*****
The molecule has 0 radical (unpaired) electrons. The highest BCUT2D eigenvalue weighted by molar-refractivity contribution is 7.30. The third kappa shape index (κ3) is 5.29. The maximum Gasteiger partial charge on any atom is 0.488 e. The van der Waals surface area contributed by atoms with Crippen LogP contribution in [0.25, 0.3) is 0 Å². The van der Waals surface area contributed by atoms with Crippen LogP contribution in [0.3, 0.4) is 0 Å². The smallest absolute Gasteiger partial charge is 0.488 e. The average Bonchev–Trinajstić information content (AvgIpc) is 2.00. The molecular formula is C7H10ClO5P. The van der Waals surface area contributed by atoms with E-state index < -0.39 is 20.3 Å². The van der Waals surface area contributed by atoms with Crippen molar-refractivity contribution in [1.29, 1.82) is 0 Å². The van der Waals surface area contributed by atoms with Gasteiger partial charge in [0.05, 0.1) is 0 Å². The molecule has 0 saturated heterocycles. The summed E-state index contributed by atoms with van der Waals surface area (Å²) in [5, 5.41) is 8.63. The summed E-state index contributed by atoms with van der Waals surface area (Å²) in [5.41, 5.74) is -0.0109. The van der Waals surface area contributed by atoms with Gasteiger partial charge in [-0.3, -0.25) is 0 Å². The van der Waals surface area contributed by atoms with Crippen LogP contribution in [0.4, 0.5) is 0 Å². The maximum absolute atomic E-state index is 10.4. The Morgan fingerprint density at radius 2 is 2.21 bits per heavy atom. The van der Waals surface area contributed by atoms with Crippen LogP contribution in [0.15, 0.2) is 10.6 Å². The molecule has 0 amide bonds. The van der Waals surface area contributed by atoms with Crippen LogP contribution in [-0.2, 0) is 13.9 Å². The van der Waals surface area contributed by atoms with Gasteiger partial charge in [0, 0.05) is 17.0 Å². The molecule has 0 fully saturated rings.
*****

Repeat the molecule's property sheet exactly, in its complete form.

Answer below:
The molecule has 0 radical (unpaired) electrons. The highest BCUT2D eigenvalue weighted by molar-refractivity contribution is 7.30. The third kappa shape index (κ3) is 5.29. The maximum Gasteiger partial charge on any atom is 0.488 e. The van der Waals surface area contributed by atoms with Crippen LogP contribution in [0.25, 0.3) is 0 Å². The van der Waals surface area contributed by atoms with Crippen LogP contribution in [0.3, 0.4) is 0 Å². The smallest absolute Gasteiger partial charge is 0.488 e. The average Bonchev–Trinajstić information content (AvgIpc) is 2.00. The molecular formula is C7H10ClO5P. The van der Waals surface area contributed by atoms with E-state index < -0.39 is 20.3 Å². The van der Waals surface area contributed by atoms with Crippen molar-refractivity contribution in [1.29, 1.82) is 0 Å². The van der Waals surface area contributed by atoms with Gasteiger partial charge in [0.05, 0.1) is 0 Å². The molecule has 0 saturated heterocycles. The summed E-state index contributed by atoms with van der Waals surface area (Å²) in [5, 5.41) is 8.63. The summed E-state index contributed by atoms with van der Waals surface area (Å²) in [5.41, 5.74) is -0.0109. The van der Waals surface area contributed by atoms with Gasteiger partial charge in [-0.3, -0.25) is 0 Å². The van der Waals surface area contributed by atoms with Crippen LogP contribution in [0.4, 0.5) is 0 Å². The maximum absolute atomic E-state index is 10.4. The Morgan fingerprint density at radius 2 is 2.21 bits per heavy atom. The van der Waals surface area contributed by atoms with Crippen LogP contribution in [0.15, 0.2) is 10.6 Å². The molecule has 0 amide bonds. The van der Waals surface area contributed by atoms with Crippen LogP contribution in [-0.2, 0) is 13.9 Å². The van der Waals surface area contributed by atoms with Gasteiger partial charge in [0, 0.05) is 17.0 Å². The molecule has 0 fully saturated rings.